Photo by Jesse Mills on Unsplash

Little could I have guessed in 2001 that a mere ten years later I would find myself working in Manhattan.  Somewhere in my mind on every day of that long commute I wondered if something might again go wrong.  On the bus I was thrown together with people of every description—well paid and just getting by, women and men, gay and straight, from all around the world—and we knew our fates were linked together.  Differences had to be put aside.  Selfishness has no room on a crowded bus.  That was my introduction to life in New York City.  Those who hear only the poison rhetoric of 2016 through 2020 should try commuting with an open mind.  If we all took the bus, life after 9-11 might’ve turned out very differently.


Ancient Near Ideas

Looking backwards has its issues.  I still think about the Ancient Near East.  My reputation on Academia.edu is based entirely on it.  (From the user stats, nobody’s really interested in my horror writing there.)  Let’s face the facts, though.  If you an expert in a field (mine is Ugaritic mythology, a form of history of religions), you can’t just write things off the cuff for publication.  I need to be very precise and accurate.  I like to think that’s why my articles on Academia get attention.  To do that kind of writing you need time—when I was a professor most of my “free time” was spent reading in that field—and either research funding or an incredible library.  Professional researchers (i.e., professors) get paid to do that kind of thing.  I don’t do it anymore but that doesn’t mean I don’t think about it.

The other day I saw an article about Mehrdad Sadigh.  Although this antiquities dealer operated mere blocks away from where I worked when I commuted to Manhattan, I’d never heard of him.  It turns out that he had (has) a full-scale forging operation right in the city that never sleeps.  He has made a living, allegedly, for years by selling fake antiquities as genuine.  The story is tragic, but it underscores the point with which I began—people are interested in antiquity.  We want to be in touch with the past.  I can attest that there’s nothing quite like the thrill of being the person who unearths something on an archaeological dig.  Touching an artifact than no human hand has touched for two or three thousand years.  Looking back.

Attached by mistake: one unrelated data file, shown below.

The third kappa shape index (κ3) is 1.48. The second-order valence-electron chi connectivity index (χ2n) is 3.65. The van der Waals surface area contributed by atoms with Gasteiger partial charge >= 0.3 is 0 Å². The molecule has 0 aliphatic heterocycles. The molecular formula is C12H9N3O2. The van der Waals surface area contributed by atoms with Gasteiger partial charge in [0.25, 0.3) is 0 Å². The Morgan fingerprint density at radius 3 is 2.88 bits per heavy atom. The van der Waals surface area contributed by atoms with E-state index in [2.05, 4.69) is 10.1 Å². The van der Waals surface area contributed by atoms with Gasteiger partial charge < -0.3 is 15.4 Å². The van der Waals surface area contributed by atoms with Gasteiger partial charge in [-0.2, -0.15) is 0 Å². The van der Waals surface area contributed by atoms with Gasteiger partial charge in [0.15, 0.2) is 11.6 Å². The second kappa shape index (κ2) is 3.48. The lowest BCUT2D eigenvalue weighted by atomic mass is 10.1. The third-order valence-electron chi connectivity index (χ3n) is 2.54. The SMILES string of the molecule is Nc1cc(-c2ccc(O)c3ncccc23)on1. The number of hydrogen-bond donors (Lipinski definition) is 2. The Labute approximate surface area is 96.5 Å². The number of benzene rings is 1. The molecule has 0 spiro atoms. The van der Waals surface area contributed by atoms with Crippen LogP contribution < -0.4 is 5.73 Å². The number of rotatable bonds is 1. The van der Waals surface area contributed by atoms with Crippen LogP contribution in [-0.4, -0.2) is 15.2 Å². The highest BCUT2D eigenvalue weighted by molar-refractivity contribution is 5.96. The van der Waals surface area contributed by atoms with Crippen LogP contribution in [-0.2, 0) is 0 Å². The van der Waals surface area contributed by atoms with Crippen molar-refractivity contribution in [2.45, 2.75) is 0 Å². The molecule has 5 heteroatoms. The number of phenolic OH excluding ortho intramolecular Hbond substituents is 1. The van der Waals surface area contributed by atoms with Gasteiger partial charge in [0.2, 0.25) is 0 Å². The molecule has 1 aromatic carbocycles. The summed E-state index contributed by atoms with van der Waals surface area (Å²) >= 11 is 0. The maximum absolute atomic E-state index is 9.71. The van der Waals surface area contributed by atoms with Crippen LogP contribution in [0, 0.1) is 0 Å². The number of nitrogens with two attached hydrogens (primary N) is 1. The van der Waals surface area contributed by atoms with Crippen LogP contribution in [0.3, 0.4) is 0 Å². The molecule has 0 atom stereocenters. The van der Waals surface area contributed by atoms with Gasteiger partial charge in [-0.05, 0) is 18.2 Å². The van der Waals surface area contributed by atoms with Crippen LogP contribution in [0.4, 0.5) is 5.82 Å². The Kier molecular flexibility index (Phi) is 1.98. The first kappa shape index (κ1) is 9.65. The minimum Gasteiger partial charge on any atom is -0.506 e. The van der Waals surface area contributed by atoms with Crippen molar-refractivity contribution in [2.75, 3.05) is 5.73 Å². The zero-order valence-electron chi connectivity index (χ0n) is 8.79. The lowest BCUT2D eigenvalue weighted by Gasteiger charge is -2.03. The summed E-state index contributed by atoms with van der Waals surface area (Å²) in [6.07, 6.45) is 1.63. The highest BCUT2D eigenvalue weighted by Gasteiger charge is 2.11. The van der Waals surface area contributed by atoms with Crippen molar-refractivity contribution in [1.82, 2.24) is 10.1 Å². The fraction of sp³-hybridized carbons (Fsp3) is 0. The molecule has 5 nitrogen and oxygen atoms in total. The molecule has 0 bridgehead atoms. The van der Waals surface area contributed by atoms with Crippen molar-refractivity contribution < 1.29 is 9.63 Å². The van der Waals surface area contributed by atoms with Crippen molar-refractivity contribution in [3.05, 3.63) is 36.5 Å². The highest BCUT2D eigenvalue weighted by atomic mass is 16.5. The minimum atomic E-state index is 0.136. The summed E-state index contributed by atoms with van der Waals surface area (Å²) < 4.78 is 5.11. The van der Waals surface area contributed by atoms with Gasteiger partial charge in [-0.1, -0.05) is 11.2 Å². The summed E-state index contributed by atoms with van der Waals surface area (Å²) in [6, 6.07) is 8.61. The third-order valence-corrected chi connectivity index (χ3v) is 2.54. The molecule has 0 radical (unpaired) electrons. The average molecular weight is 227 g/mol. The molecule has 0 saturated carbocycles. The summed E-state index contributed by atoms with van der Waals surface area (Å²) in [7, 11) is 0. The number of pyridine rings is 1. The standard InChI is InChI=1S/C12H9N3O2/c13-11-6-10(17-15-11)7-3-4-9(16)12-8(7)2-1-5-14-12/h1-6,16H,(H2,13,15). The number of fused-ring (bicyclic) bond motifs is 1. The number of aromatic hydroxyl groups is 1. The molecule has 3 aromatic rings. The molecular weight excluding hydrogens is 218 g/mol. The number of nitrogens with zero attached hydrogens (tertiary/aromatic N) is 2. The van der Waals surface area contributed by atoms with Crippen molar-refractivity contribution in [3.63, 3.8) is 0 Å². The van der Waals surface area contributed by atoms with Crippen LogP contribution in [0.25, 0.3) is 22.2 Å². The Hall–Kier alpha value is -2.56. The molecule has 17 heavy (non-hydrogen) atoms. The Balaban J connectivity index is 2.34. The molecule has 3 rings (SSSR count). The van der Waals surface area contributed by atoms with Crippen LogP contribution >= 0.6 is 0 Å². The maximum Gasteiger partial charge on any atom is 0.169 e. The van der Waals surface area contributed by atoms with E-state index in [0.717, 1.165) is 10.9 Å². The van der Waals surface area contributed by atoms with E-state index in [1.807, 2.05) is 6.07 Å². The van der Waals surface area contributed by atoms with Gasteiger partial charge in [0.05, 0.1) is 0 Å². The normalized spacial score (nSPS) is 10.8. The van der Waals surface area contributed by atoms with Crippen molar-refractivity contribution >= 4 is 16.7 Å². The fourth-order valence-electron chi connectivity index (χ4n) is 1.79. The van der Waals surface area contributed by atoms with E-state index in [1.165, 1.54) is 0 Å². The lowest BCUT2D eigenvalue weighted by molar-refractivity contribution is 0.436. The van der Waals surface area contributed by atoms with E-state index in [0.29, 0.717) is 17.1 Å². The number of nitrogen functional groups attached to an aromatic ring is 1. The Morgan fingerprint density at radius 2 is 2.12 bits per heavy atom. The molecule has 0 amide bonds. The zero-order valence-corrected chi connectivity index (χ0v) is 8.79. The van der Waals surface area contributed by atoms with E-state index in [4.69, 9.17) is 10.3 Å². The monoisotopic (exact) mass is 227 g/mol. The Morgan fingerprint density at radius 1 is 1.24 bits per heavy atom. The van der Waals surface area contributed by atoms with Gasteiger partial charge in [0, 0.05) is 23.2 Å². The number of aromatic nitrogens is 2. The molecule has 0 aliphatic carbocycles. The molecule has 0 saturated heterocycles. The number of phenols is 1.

Looking back makes it easy to get distracted.  As much as I enjoy and appreciate my friends who still get to do Ancient Near Eastern studies for a living, I sometimes think how it’s good to move on.  Who knows, maybe I have another Ph.D. left in me yet.  Moving on increases the breadth of your knowledge.  Since university jobs are as mythical as the texts I used to study, doing a doctorate for a job is a fool’s errand.  Doing it to learn, however, is something I still heartily recommend.  There’s nothing like immersing yourself into a single topic for three-to-five years so that you come out with more knowledge than is practical about it.  I still think about the Ancient Near East.  I’m still tempted to buy new books that come out on the topic.  Instead, I watch horror and think it might be fun to earn a doctorate in monsters.


Screaming Season

The signs are all around.  The orange and black Spirit Halloween signs are appearing where vacant storefronts stand.  Advertisements for autumnal activities are cropping up.  Brochures broadcasting local haunted festivities now adorn store counters, free for the taking.  I picked up a leaflet for the local Field of Screams the other day although I really don’t like to be in scary situations.  I do appreciate the spooky sense that they generate, however.  This local event runs from early September through early November—the two months enterprising farmers can draw urbanites to their land, cash in hand.  Halloween has been a major money-maker for many years now.  The less doleful minded wonder why, but I think that lots of us are really afraid.  Halloween says it’s okay to be so.

Perhaps it’s the realization that it’s all in good fun and nobody will really hurt you.  I’ve attended a few of these haunted events over the years, but it was more fun to participate in them.  Perhaps it goes back to Nashotah House.  I’m guessing that most of you’ve never been.  Nashotah is a gothic campus, at one time pretty isolated, out in the woods.  Halloween was, once upon a time, a real celebration there.  Our maintenance crew would offer a hayride through farm fields owned by the school, then through the cemetery on campus.  I used to dress in a grim reaper costume and carry a kerosene lamp through the graveyard, awaiting the tractor.  Nobody instructed me to do it, but we all knew it was in good fun.  And I wasn’t the only volunteer who’d pop out from behind headstones.  Students got into the spirit of it too.

These days remembering such shenanigans is more appealing than actually going out at night to have other people scare me.  The last time I went to a haunted maze it was really too unnerving for me to enjoy.  I volunteered instead for a local haunted house in New Jersey.  The run up to Halloween was usually an intensely creative time of designing and fabricating homemade costumes, and thinking of ways to make pumpkins look scary.  Now it’s become a season in its own right.  An important segment of the economy.  I won’t be going to our local Field of Screams, but I will understand those who do.  Changes are in the air.  It’s dark quite a bit earlier these days.  The air is chilly in the morning.  And the local fear fields open this weekend.